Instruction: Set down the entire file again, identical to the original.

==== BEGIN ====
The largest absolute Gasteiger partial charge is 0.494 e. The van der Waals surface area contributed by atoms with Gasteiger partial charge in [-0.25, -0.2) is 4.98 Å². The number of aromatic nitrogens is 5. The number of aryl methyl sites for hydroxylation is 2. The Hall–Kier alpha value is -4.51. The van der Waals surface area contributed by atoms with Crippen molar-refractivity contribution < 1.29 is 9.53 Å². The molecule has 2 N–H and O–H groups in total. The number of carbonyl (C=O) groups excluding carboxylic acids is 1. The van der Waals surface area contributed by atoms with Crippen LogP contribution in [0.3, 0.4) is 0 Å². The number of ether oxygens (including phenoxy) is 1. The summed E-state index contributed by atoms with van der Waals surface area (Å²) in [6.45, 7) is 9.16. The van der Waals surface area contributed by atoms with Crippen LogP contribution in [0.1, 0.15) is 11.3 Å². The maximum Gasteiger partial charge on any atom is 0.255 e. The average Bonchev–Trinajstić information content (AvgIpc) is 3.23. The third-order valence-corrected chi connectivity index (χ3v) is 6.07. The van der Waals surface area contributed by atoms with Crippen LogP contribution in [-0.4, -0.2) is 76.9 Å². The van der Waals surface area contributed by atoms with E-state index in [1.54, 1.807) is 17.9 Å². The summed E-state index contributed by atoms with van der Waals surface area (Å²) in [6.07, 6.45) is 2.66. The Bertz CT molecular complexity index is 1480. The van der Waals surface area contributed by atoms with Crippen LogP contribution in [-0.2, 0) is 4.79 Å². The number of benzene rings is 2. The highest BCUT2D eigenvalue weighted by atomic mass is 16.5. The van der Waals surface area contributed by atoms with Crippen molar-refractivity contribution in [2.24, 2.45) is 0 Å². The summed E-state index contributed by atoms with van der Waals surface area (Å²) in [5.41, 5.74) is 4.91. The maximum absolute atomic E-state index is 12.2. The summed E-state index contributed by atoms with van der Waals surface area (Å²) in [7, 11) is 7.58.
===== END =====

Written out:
The largest absolute Gasteiger partial charge is 0.494 e. The van der Waals surface area contributed by atoms with Gasteiger partial charge in [-0.25, -0.2) is 4.98 Å². The number of aromatic nitrogens is 5. The number of aryl methyl sites for hydroxylation is 2. The Hall–Kier alpha value is -4.51. The van der Waals surface area contributed by atoms with Crippen molar-refractivity contribution < 1.29 is 9.53 Å². The molecule has 2 N–H and O–H groups in total. The number of carbonyl (C=O) groups excluding carboxylic acids is 1. The van der Waals surface area contributed by atoms with Crippen LogP contribution in [0.3, 0.4) is 0 Å². The number of ether oxygens (including phenoxy) is 1. The summed E-state index contributed by atoms with van der Waals surface area (Å²) in [6.45, 7) is 9.16. The van der Waals surface area contributed by atoms with Crippen LogP contribution in [0.1, 0.15) is 11.3 Å². The maximum Gasteiger partial charge on any atom is 0.255 e. The average Bonchev–Trinajstić information content (AvgIpc) is 3.23. The third-order valence-corrected chi connectivity index (χ3v) is 6.07. The van der Waals surface area contributed by atoms with Crippen LogP contribution in [-0.4, -0.2) is 76.9 Å². The van der Waals surface area contributed by atoms with E-state index in [1.54, 1.807) is 17.9 Å². The summed E-state index contributed by atoms with van der Waals surface area (Å²) in [6.07, 6.45) is 2.66. The Bertz CT molecular complexity index is 1480. The van der Waals surface area contributed by atoms with Crippen LogP contribution in [-0.2, 0) is 4.79 Å². The number of benzene rings is 2. The highest BCUT2D eigenvalue weighted by atomic mass is 16.5. The van der Waals surface area contributed by atoms with Crippen molar-refractivity contribution in [2.24, 2.45) is 0 Å². The summed E-state index contributed by atoms with van der Waals surface area (Å²) in [5.41, 5.74) is 4.91. The maximum absolute atomic E-state index is 12.2. The summed E-state index contributed by atoms with van der Waals surface area (Å²) in [7, 11) is 7.58.